I find the weather news entertaining when some junior reporter is elected to stand out on the road to talk about accumulated snowfall.  I get to sit in my pajamas in front of the fireplace at ten at night while this person is huddled on my television screen in several layers of clothing, alone on some dark highway.  To add insult to injury, our news channel leads the story with a split-screen between this reporter and the in-studio weather guy.  And they always go to the in-studio weather guy first.  I can never fully concentrate on his forecast because I’m thinking about Junior out there in the snow and sub-zero temps, waiting for the cue to deliver his little two-minute report.  When they finally get to him his speech is a little slurred and his teeth are chattering and you wonder if his hat or microphone will blow away before he’s done talking.

Admittedly, a good portion of our weather reports are useful.  Forecasters in these parts are good at what they do, especially considering the Rocky Mountains just to the west of us can alter weather patterns on a dime.  There have been times when the forecast calls for snow to start at 2pm, and darned if the snow doesn’t actually start at 2pm.  Or they’ll predict a wind chill temperature within a few degrees of actual.  Now that’s what I call sensational (to use the secondary definition of the word!)

rapacious

Every time I get into my car and go for a drive, I have six friends who always keep me company.  They’re small enough to fit in my front seat.  In fact, they live permanently on my dashboard.  They are my six AM preset buttons.  But here’s my plea: I need more of these little guys; maybe another six.  I am greedy when it comes to my presets.  I am downright rapacious.

rapacious

AM radio and I have a love/hate relationship that is rekindled every time I step into my car.  I love AM radio for its variety of programs and voices, not to mention the up-to-date news/weather/sports.  I love the endless flavors of talk radio: financial advice, political banter, consumer tips, etc.  I can get lost in any of these shows while the world passes by at 65 mph.

The “hate” side of my relationship with AM radio deserves more explanation.  In a nutshell, only a fraction of a given hour of AM radio goes to the program at hand.  The rest of those minutes?  Commercials, promotions, and other blah-blah-blah designed to keep you tuned in instead of choosing another preset.  The moment a program moves from substance to advertisement, one of my other presets cries out, “hey Dave, choose me!  I’m not advertising anything right now!”  Alas, certain times of the day every one of my presets misbehaves and I have no good choice.  They are all in advertisement mode.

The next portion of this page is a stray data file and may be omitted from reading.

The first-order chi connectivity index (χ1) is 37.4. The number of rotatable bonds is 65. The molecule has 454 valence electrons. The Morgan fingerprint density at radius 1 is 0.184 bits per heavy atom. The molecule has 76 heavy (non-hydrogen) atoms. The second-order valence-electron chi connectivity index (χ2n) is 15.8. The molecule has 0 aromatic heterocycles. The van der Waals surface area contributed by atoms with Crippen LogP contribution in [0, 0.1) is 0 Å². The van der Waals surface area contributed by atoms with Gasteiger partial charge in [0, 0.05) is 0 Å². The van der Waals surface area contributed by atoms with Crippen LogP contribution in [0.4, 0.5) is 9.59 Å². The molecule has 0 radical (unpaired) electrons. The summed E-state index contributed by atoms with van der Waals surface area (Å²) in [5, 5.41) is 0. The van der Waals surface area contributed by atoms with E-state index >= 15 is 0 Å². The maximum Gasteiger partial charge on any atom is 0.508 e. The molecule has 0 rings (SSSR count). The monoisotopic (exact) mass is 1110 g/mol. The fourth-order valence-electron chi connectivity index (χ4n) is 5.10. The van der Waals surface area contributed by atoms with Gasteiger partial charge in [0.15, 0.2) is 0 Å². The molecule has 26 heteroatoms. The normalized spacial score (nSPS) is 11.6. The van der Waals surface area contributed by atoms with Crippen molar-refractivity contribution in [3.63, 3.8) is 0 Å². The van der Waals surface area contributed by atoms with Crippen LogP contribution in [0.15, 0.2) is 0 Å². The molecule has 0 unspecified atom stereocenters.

One of these days I will endure a single AM preset for a full hour.  I will sit there, stopwatch in hand, and I will stop the timer every time the broadcast moves away from the actual program.  “Click” when a commercial comes on”; “click” when the hosts thank their sponsors; “click” when the government steps in to test the emergency broadcast system.  My guess is my stopwatch will report a measly twenty minutes or less of actual “program”.

Here are some radio habits that really irk me.  Talk show hosts have taken up the baton of advertising.  Instead of a “we’ll be right back” or “stay tuned for these messages”, the host switches gears from one sentence to the very next.  You’re listening to the program and suddenly the same voice is telling you about the best brand of energy-efficient windows for your house.  What?  Or here’s another one.  News show hosts like to tease you about what they’ll tell you later.  They’ll say, “Coming up after the break, how tomorrow’s storm will affect your evening commute”.  Really?  Why not just tell me now?

Candidly, I need to be a little less rapacious about my radio preset buttons.  I need to accept that radio stations require their constant breaks to fund the very programs I want to hear.  But most importantly perhaps I need to remember I have another twelve friends collectively referred to as “FM radio”.  Those presets are all about music instead of talk; surely a better tonic for the soul of this restless driver.

consonance

I belong to a fitness club; one of those national brands where the facility is many floors and many rooms.  It’s so big you sometimes feel like you’ll get lost.

3 - consonance